Beto O’Rourke’s 2020 Run is Over, But He’ll Stay in Politics

0
9


Beto O’Rourke speaks with supporters in Mount Pleasant, Iowa, March 15, 2019. (Ben Brewer/Reuters)

Former Representative Beto O’Rourke (D., Texas) promised his campaign staff on Thursday that he would remain in politics to influence the Democratic field.

“Any of you out there who have run for office before and come up short — some part of you wants to go deep into a cave and never come out again,” O’Rourke told staff in a phone conversation. “That’s a natural part of the reaction, but I don’t think you get that pass in a democracy.”

O’Rourke dropped out of the Democratic presidential primary race on November 1, well before the Iowa caucus in February 2020, due to lack of funds. The former candidate rose to prominence when he challenged Ted Cruz’s (R., Texas) seat in the U.S. Senate, losing by a much smaller margin than expected in the solidly Republican state.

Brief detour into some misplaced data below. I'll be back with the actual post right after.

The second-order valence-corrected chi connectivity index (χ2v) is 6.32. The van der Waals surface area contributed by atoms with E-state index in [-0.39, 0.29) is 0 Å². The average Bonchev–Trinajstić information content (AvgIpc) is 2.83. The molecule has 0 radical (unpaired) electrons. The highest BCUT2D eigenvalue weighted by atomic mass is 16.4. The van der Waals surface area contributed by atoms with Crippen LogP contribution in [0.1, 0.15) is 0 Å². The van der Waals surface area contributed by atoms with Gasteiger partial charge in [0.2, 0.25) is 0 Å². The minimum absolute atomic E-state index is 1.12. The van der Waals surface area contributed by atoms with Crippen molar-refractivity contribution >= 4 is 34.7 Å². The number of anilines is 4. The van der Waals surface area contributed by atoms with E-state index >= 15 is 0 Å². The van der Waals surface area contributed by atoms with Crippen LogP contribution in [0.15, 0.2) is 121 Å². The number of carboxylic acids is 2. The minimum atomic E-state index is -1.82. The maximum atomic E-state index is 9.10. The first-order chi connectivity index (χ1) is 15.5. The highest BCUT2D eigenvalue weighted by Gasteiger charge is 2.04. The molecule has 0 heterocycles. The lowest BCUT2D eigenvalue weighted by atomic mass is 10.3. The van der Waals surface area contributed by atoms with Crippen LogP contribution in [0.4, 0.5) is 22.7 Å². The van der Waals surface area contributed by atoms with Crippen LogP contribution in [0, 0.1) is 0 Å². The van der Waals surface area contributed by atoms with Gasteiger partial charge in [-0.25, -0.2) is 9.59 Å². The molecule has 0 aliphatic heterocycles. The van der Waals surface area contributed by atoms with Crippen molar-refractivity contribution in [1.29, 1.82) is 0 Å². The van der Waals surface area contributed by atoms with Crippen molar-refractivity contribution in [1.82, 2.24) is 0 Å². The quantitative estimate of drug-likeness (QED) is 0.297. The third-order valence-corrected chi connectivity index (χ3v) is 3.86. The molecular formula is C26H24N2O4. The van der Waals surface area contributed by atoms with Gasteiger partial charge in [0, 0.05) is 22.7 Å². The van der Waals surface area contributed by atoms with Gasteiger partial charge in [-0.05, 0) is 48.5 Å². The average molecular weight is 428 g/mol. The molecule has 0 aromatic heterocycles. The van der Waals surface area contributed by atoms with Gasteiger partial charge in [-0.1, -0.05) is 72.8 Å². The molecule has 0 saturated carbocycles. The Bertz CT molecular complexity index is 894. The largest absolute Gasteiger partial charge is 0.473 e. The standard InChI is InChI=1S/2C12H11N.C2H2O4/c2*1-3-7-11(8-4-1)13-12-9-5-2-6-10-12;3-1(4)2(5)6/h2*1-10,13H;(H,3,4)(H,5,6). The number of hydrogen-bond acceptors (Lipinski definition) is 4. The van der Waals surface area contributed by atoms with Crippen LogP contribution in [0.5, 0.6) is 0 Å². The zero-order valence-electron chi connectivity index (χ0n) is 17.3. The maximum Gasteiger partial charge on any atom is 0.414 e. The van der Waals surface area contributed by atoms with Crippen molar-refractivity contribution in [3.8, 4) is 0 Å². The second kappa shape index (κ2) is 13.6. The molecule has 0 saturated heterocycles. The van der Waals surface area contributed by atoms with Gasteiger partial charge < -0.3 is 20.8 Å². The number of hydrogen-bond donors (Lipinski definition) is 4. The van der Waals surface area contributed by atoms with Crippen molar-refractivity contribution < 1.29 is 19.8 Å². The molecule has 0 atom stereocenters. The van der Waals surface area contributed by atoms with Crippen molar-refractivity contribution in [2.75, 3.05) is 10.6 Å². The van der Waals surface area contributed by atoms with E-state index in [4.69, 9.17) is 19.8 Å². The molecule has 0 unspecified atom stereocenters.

During his Thursday phone call, O’Rourke emphasized the need to oust President Trump no matter who the Democratic nominee is, and pledged to help fellow Democrats in whatever ways he could.

“All of us have to commit to get behind the nominee from this party to make sure that she or he is successful against Donald Trump and then to make sure that once they become president, they help to heal this very divided country,” he said.

During his short-lived run, O’Rourke espoused positions that riled conservatives, including a promise to confiscate certain firearms from their legal owners.

“Hell, yes, we’re going to take your AR-15, your AK-47. We’re not going to allow it to be used against a fellow American anymore,” O’Rourke told the audience at the third Democratic primary debate. O’Rourke’s pledge to confiscate guns led to a surge in donations to the NRA.

O’Rourke also promised to end the tax-exempt status of institutions that don’t support same-sex marriage, drawing rebukes from fellow Democratic candidates Elizabeth Warren and Pete Buttigieg.





Source link